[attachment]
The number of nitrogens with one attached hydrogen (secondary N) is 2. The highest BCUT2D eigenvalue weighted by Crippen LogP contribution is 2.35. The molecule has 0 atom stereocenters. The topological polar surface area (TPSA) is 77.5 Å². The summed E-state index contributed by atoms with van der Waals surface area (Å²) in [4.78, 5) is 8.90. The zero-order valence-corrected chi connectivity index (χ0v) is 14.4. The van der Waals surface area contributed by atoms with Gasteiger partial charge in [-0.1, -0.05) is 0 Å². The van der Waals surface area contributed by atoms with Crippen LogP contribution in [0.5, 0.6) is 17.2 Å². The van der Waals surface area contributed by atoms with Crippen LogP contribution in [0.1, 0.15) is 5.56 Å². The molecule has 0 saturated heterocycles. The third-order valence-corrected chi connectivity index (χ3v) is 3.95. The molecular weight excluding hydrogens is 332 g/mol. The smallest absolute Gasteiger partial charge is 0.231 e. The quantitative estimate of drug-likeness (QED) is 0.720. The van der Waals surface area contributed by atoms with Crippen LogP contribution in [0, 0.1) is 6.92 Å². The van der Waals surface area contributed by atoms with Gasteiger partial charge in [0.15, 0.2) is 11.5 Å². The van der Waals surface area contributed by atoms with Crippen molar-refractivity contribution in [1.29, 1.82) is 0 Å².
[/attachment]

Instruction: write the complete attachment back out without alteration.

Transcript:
The number of nitrogens with one attached hydrogen (secondary N) is 2. The highest BCUT2D eigenvalue weighted by Crippen LogP contribution is 2.35. The molecule has 0 atom stereocenters. The topological polar surface area (TPSA) is 77.5 Å². The summed E-state index contributed by atoms with van der Waals surface area (Å²) in [4.78, 5) is 8.90. The zero-order valence-corrected chi connectivity index (χ0v) is 14.4. The van der Waals surface area contributed by atoms with Gasteiger partial charge in [-0.1, -0.05) is 0 Å². The van der Waals surface area contributed by atoms with Crippen LogP contribution in [0.5, 0.6) is 17.2 Å². The van der Waals surface area contributed by atoms with Crippen LogP contribution in [0.1, 0.15) is 5.56 Å². The molecule has 0 saturated heterocycles. The third-order valence-corrected chi connectivity index (χ3v) is 3.95. The molecular weight excluding hydrogens is 332 g/mol. The smallest absolute Gasteiger partial charge is 0.231 e. The quantitative estimate of drug-likeness (QED) is 0.720. The van der Waals surface area contributed by atoms with Crippen LogP contribution in [0, 0.1) is 6.92 Å². The van der Waals surface area contributed by atoms with Gasteiger partial charge in [0.15, 0.2) is 11.5 Å². The van der Waals surface area contributed by atoms with Crippen molar-refractivity contribution in [1.29, 1.82) is 0 Å².